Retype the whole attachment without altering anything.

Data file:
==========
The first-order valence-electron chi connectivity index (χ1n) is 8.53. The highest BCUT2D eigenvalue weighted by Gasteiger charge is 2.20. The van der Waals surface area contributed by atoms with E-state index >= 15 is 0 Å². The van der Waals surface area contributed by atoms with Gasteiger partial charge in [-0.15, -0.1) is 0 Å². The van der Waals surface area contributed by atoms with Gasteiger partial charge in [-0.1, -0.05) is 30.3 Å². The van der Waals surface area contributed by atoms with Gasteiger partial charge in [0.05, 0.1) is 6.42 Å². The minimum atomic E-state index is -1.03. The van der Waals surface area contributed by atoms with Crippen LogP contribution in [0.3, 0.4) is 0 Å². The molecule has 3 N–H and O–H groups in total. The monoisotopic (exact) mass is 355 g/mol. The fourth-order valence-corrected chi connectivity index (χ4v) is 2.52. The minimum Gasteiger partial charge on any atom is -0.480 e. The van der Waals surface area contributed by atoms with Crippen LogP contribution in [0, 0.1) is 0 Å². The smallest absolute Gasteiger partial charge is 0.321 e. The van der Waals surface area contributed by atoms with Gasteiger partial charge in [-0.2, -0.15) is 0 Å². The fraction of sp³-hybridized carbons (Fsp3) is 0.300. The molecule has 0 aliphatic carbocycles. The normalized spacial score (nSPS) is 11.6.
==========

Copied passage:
The first-order valence-electron chi connectivity index (χ1n) is 8.53. The highest BCUT2D eigenvalue weighted by Gasteiger charge is 2.20. The van der Waals surface area contributed by atoms with E-state index >= 15 is 0 Å². The van der Waals surface area contributed by atoms with Gasteiger partial charge in [-0.15, -0.1) is 0 Å². The van der Waals surface area contributed by atoms with Gasteiger partial charge in [-0.1, -0.05) is 30.3 Å². The van der Waals surface area contributed by atoms with Gasteiger partial charge in [0.05, 0.1) is 6.42 Å². The minimum atomic E-state index is -1.03. The van der Waals surface area contributed by atoms with Crippen LogP contribution in [0.3, 0.4) is 0 Å². The molecule has 3 N–H and O–H groups in total. The monoisotopic (exact) mass is 355 g/mol. The fourth-order valence-corrected chi connectivity index (χ4v) is 2.52. The minimum Gasteiger partial charge on any atom is -0.480 e. The van der Waals surface area contributed by atoms with Crippen LogP contribution in [0, 0.1) is 0 Å². The smallest absolute Gasteiger partial charge is 0.321 e. The van der Waals surface area contributed by atoms with Gasteiger partial charge in [-0.2, -0.15) is 0 Å². The fraction of sp³-hybridized carbons (Fsp3) is 0.300. The molecule has 0 aliphatic carbocycles. The normalized spacial score (nSPS) is 11.6.